My cousin, who I adore, gave me this Pride and Prejudice graphic novel, and when I told SBSarah about it she requested a review. Since my daughter also read it, at least part of it, you get two mini reviews instead of one long one. I'll go first:
I have to say that the cover is the best thing about the graphic novel. Otherwise, it is a fairly faithful retelling of the story that just happens to have a lot of art. Originally the novel was printed in installments and each installment's cover is included, all in the same style and all very funny. The non-cover art is less contemporary in style, and while it's nothing ground breaking it is rather lovely. Mr. Darcy is strangely unattractive to my eyes but the scenes in which Jane and Lizzy interact are full of warmth. I also got a kick out of the bit where Mr. Collins is pointing out the features of his home, and each feature he lists gets its own little panel.
My test for an adaptation is not how faithful or innovative it is, but whether or not the adaptation teaches me anything about the source material. The one thing I picked up from this adaptation is that Mr. Darcy really isn't around for most of the story. He is such a powerful presence that it had never actually occurred to me that he is hardly ever actually present. Otherwise, I'd say this was an entertaining diversion but nothing earth shaking.
I'd advice the reader to skip the introduction, which was irritating (RANT ALERT!). The writer, Nancy Butler, encouraged Marvel to adapt P&P as a means of appealing to female readers, because, says Nancy, Treasure Island is a “boy book”. Grrrrrrr. My daughter and I just finished Treasure Island. It's a book about a boy, but I doubt that makes it a “boy book”. I don't even know what a “boy book” is. To give more context, Nancy says, “I would always bring up something I'd noticed at the comics stores – girls stayed outside. There didn't seem to be anything to lure them inside”. OK, first of all, I don't believe that's even true these days. Certainly my daughter and I read comics avidly. We are lured in by strong female characters like Agatha Heterodyne of Girl Genius and we are lured in by interesting male characters like Tintin and ensembles like The Avengers. The inclusion of more female authors in the Illustrated Classics line (which admittedly, is overwhelmingly dominated by male authors) would be awesome. Telling me its necessary because I won't read a “boy book” is insulting. Nancy has a legitimate point to make but it's couched in condescending language and that's too bad, because we really do need more female authors and artists in the comics world.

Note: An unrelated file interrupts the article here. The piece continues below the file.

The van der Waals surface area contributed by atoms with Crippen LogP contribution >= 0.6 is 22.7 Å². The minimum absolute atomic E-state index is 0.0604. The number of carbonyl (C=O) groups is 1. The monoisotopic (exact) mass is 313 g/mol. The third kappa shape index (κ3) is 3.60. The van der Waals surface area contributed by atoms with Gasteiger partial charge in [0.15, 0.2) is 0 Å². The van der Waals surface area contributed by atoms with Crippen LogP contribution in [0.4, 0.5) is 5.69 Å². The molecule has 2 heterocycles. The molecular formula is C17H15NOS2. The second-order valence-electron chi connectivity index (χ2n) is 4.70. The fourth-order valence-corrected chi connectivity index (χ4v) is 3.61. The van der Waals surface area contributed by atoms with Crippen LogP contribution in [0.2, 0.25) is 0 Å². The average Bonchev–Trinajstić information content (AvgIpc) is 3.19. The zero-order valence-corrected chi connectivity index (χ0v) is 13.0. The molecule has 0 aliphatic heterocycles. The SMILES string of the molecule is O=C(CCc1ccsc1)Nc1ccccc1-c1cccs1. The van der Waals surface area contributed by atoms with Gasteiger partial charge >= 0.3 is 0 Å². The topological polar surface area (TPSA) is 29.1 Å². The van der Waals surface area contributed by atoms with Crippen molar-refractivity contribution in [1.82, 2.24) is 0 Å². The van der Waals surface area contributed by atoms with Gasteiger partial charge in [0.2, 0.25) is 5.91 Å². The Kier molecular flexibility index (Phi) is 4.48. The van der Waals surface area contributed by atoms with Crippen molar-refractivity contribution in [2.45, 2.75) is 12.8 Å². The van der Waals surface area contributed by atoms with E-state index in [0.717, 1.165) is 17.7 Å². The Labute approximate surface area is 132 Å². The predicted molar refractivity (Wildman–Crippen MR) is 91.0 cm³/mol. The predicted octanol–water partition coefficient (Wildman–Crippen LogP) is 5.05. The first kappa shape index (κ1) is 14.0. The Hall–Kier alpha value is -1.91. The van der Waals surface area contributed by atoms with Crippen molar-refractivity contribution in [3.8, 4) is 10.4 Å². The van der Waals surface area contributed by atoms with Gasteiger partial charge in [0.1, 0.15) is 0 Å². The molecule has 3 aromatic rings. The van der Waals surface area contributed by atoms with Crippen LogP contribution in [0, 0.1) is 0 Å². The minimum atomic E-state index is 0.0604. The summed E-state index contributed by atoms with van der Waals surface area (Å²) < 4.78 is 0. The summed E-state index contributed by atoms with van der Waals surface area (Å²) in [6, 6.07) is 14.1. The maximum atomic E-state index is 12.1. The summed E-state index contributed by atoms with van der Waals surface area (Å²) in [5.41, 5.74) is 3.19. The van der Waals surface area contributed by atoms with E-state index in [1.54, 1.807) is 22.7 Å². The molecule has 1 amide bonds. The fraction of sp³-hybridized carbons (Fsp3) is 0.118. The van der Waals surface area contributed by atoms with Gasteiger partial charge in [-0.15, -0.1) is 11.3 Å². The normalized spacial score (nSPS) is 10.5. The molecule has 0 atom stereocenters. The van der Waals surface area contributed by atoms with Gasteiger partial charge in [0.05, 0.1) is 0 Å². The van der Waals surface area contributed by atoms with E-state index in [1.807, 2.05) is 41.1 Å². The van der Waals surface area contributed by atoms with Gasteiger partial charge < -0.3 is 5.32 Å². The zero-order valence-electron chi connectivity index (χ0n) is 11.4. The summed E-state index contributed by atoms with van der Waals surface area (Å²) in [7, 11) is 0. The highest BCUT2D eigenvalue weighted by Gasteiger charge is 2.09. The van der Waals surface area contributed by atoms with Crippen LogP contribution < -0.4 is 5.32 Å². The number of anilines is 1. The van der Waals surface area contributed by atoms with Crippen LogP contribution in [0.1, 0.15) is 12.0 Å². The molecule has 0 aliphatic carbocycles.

Now for my daughter's review. She is nine, and very into comics, so of course she picked this one up and started reading it. Here's her short review:
I didn't think it was good. It gave me a headache. The only part I liked was when Jane says, “Whatever could she have meant?” and Lizzy says, “We'll know soon enough. Mama has never yet kept a secret” and Lydia says, “Oh dear, I hope she hasn't learned that the regiment is leaving Meryton” and Kitty says “I doubt it, remember she said, 'delightful news'”, and Mary says, “Why you two waste all your time with those silly officers is beyond me”. I like that part because it's funny. Lydia and Kitty are boy crazy!
So there you have it. The covers are great, the art is nice, it will appeal to adults but not to nine year olds, and Lydia and Kitty are boy crazy.
Honestly, there's not much else to say about it. Did the world desperately require a Pride and Prejudice graphic novel? Judging from this, I'd say no – but it was fun, the art is quite nice, and I can see this being a lovely Valentine's present for your favorite Jane Austen fan. I certainly got a kick out of it, not counting the introduction, which you can merrily skip over. And the covers are frame-worthy delights!